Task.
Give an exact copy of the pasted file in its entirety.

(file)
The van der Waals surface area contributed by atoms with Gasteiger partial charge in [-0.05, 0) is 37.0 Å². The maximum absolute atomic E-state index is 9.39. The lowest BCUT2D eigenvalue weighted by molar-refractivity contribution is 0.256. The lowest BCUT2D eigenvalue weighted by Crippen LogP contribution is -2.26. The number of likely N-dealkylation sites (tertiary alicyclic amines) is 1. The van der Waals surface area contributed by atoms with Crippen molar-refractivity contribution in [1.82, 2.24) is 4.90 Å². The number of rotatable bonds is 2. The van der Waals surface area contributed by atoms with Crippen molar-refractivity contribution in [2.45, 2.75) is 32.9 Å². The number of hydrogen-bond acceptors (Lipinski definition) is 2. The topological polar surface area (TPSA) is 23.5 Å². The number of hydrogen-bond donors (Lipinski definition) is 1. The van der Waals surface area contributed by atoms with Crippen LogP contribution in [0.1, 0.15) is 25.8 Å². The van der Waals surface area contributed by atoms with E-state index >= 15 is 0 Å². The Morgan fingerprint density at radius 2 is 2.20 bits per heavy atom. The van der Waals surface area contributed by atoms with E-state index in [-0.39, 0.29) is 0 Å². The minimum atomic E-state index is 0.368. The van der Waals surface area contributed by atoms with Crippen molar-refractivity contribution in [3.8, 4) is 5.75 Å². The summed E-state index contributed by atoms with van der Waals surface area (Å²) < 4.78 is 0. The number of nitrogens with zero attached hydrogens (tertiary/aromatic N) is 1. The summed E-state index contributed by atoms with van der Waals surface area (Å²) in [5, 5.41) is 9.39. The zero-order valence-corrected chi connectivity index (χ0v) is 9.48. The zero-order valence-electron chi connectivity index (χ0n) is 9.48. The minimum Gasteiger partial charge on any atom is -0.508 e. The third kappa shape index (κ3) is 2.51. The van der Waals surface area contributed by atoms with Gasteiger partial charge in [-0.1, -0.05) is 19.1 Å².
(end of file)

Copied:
The van der Waals surface area contributed by atoms with Gasteiger partial charge in [-0.05, 0) is 37.0 Å². The maximum absolute atomic E-state index is 9.39. The lowest BCUT2D eigenvalue weighted by molar-refractivity contribution is 0.256. The lowest BCUT2D eigenvalue weighted by Crippen LogP contribution is -2.26. The number of likely N-dealkylation sites (tertiary alicyclic amines) is 1. The van der Waals surface area contributed by atoms with Crippen molar-refractivity contribution in [1.82, 2.24) is 4.90 Å². The number of rotatable bonds is 2. The van der Waals surface area contributed by atoms with Crippen molar-refractivity contribution in [2.45, 2.75) is 32.9 Å². The number of hydrogen-bond acceptors (Lipinski definition) is 2. The topological polar surface area (TPSA) is 23.5 Å². The number of hydrogen-bond donors (Lipinski definition) is 1. The van der Waals surface area contributed by atoms with Crippen LogP contribution in [0.1, 0.15) is 25.8 Å². The van der Waals surface area contributed by atoms with E-state index >= 15 is 0 Å². The Morgan fingerprint density at radius 2 is 2.20 bits per heavy atom. The van der Waals surface area contributed by atoms with E-state index in [-0.39, 0.29) is 0 Å². The minimum atomic E-state index is 0.368. The van der Waals surface area contributed by atoms with Crippen molar-refractivity contribution in [3.8, 4) is 5.75 Å². The summed E-state index contributed by atoms with van der Waals surface area (Å²) < 4.78 is 0. The number of nitrogens with zero attached hydrogens (tertiary/aromatic N) is 1. The summed E-state index contributed by atoms with van der Waals surface area (Å²) in [5, 5.41) is 9.39. The zero-order valence-corrected chi connectivity index (χ0v) is 9.48. The zero-order valence-electron chi connectivity index (χ0n) is 9.48. The minimum Gasteiger partial charge on any atom is -0.508 e. The third kappa shape index (κ3) is 2.51. The van der Waals surface area contributed by atoms with Gasteiger partial charge in [-0.1, -0.05) is 19.1 Å².